Wednesday, July 30, 2014

Achebe Family Mourns Nadine Gordimer

*Nadine Gordimer 

The family of late literary icon, Prof Chinua Achebe, has joined the rest of the world to mourn Nadine Godimer, a leading South African writer and Nobel Laureate, who passed away in Johannesburg on July 13, 2014, at the age of  90. In a statement issued on July 20 and signed by Professor Christie Chinwe Achebe for the Chinua Achebe Family and Estate, the Achebe family  said it was joining "the world in mourning the passing of Nadine Gordimer" whom it described as a "precious friend, great supporter of African arts and letters [and] an elegant soul..." 
The Statement said further: "...we have lost one of Africa's truly important writers and treasured spokespersons.  Nadine will be missed, though we can rejoice that her tough, fighting spirit is at peace, and that her powerful legacy will grow from strength to strength.” 
Although an accomplished and globally acclaimed writer herself, Gordimer remained a great, enthusiastic fan of Achebe's work. Following Achebe’s announcement as the winner of the 2007 Man Booker Prize, Nadine Gordimer referred to him as the “father of modern African literature,” an appellation that had already attained considerable prominence among many Achebe's readers and scholars across the world.  

Achebe, however, rejected the title. And in an interview with Brown Daily Herald, he explained why: “I resisted that very, very strongly. It's really a serious belief (of mine) that it's risky for anyone to lay claim to something as huge and important as African literature ... the contribution made down the ages. I don't want to be singled out as the one behind it because there were many of us — many, many of us.”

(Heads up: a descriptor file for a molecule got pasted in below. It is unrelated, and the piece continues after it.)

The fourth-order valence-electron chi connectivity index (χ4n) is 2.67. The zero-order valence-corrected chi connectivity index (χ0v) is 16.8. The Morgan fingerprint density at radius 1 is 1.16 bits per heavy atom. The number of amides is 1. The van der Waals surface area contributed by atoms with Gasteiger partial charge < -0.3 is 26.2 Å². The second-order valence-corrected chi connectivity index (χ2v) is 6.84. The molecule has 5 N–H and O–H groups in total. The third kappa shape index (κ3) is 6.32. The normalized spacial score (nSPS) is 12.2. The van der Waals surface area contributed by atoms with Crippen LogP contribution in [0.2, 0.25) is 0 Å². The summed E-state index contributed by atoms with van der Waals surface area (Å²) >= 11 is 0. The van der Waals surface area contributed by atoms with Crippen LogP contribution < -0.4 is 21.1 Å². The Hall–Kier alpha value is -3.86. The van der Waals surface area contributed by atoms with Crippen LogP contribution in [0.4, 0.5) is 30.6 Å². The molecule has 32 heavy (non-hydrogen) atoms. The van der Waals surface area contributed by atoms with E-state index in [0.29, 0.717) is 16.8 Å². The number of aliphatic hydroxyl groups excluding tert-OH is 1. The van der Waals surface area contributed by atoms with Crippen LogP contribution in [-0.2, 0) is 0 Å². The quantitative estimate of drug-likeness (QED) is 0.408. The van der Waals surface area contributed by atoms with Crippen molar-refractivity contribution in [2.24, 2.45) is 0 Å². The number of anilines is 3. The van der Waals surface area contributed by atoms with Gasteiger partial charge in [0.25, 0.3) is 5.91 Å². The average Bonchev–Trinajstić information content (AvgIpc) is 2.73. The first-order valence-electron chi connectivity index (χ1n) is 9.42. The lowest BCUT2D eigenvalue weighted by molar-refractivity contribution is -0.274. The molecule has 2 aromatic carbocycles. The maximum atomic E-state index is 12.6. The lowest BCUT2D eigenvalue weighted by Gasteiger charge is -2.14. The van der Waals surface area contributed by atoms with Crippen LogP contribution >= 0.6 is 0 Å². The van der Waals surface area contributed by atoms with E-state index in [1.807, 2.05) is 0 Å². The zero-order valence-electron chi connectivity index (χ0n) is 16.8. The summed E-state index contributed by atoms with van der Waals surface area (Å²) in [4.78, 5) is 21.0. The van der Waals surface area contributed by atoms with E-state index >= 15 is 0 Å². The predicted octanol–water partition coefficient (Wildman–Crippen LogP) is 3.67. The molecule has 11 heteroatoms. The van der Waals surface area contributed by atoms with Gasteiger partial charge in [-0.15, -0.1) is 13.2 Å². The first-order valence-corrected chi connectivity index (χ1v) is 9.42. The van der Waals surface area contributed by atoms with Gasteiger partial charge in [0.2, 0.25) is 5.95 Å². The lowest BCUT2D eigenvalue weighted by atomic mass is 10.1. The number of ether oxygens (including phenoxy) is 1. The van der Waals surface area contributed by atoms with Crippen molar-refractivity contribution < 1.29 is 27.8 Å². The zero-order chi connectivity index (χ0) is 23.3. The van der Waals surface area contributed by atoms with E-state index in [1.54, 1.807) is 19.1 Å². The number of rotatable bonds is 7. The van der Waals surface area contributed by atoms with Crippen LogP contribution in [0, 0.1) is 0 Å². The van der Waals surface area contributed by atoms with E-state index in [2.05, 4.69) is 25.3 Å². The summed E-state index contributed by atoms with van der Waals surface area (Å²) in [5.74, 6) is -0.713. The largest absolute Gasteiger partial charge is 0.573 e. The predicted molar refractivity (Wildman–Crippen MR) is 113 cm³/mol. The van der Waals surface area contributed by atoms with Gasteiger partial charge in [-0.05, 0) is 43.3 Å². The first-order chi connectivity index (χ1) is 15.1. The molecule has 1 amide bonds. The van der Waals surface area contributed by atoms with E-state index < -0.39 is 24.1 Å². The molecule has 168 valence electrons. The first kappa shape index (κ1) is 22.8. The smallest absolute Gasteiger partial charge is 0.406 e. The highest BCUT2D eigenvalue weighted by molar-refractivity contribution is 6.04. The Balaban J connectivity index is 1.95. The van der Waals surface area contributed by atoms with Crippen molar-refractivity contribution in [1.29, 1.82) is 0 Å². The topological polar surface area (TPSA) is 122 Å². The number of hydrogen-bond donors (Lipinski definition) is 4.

*Chinua Achebe

Also, a day after Achebe's death (on March 21, 2013) in Boston, Massachusetts, Nadine Gordimer in an article published in the The Guardian (London) paid him a glowing tribute

And on the cover of Chinua Achebe's last book, There Was A Country: A Personal History Of Biafra, Nadine Gordimer penned the following comment: 
"Chinua Achebe’s history of Biafra is a meditation on the condition of freedom. It has the tense narrative grip of the best fiction. It is also a revelatory entry into the intimate character of the writer’s brilliant mind and bold spirit. Achebe has created here a new genre of literature in which politico-historical evidence, the power of storytelling, and revelations from the depths of the human subconscious are one. The event of a new work by Chinua Achebe is always extraordinary; this one exceeds all expectations.”    


Lingering Issues In Chinua Achebe's Female Characterisation

No comments:

Post a Comment

Related Posts Plugin for WordPress, Blogger...